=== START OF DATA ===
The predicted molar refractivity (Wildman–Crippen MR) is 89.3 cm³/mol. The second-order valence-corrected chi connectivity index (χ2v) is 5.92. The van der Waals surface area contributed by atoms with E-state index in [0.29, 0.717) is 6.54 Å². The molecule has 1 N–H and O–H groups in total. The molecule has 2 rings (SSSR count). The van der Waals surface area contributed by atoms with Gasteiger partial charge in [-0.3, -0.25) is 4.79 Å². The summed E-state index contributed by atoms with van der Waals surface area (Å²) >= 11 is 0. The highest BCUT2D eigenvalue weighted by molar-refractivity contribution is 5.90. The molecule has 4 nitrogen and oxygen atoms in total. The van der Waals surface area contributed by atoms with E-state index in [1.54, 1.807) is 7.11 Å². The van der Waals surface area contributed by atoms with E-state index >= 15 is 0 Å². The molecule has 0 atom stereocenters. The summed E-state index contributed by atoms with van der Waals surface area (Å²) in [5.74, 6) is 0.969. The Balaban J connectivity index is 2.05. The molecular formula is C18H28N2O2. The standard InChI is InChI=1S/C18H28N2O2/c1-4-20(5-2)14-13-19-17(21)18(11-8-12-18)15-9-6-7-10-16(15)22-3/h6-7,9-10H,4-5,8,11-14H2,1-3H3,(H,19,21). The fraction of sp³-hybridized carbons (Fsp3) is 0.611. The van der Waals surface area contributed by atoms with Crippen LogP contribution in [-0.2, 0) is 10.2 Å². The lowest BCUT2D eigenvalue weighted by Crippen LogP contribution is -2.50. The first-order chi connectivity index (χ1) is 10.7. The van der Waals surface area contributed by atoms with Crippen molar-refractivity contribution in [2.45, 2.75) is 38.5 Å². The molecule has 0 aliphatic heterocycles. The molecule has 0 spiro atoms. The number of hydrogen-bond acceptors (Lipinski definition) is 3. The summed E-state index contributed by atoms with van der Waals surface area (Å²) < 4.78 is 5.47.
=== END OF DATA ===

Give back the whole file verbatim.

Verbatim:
The predicted molar refractivity (Wildman–Crippen MR) is 89.3 cm³/mol. The second-order valence-corrected chi connectivity index (χ2v) is 5.92. The van der Waals surface area contributed by atoms with E-state index in [0.29, 0.717) is 6.54 Å². The molecule has 1 N–H and O–H groups in total. The molecule has 2 rings (SSSR count). The van der Waals surface area contributed by atoms with Gasteiger partial charge in [-0.3, -0.25) is 4.79 Å². The summed E-state index contributed by atoms with van der Waals surface area (Å²) >= 11 is 0. The highest BCUT2D eigenvalue weighted by molar-refractivity contribution is 5.90. The molecule has 4 nitrogen and oxygen atoms in total. The van der Waals surface area contributed by atoms with E-state index in [1.54, 1.807) is 7.11 Å². The van der Waals surface area contributed by atoms with E-state index >= 15 is 0 Å². The molecule has 0 atom stereocenters. The summed E-state index contributed by atoms with van der Waals surface area (Å²) in [5.74, 6) is 0.969. The Balaban J connectivity index is 2.05. The molecular formula is C18H28N2O2. The standard InChI is InChI=1S/C18H28N2O2/c1-4-20(5-2)14-13-19-17(21)18(11-8-12-18)15-9-6-7-10-16(15)22-3/h6-7,9-10H,4-5,8,11-14H2,1-3H3,(H,19,21). The fraction of sp³-hybridized carbons (Fsp3) is 0.611. The van der Waals surface area contributed by atoms with Crippen LogP contribution in [-0.2, 0) is 10.2 Å². The lowest BCUT2D eigenvalue weighted by Crippen LogP contribution is -2.50. The first-order chi connectivity index (χ1) is 10.7. The van der Waals surface area contributed by atoms with Crippen molar-refractivity contribution in [2.45, 2.75) is 38.5 Å². The molecule has 0 aliphatic heterocycles. The molecule has 0 spiro atoms. The number of hydrogen-bond acceptors (Lipinski definition) is 3. The summed E-state index contributed by atoms with van der Waals surface area (Å²) < 4.78 is 5.47.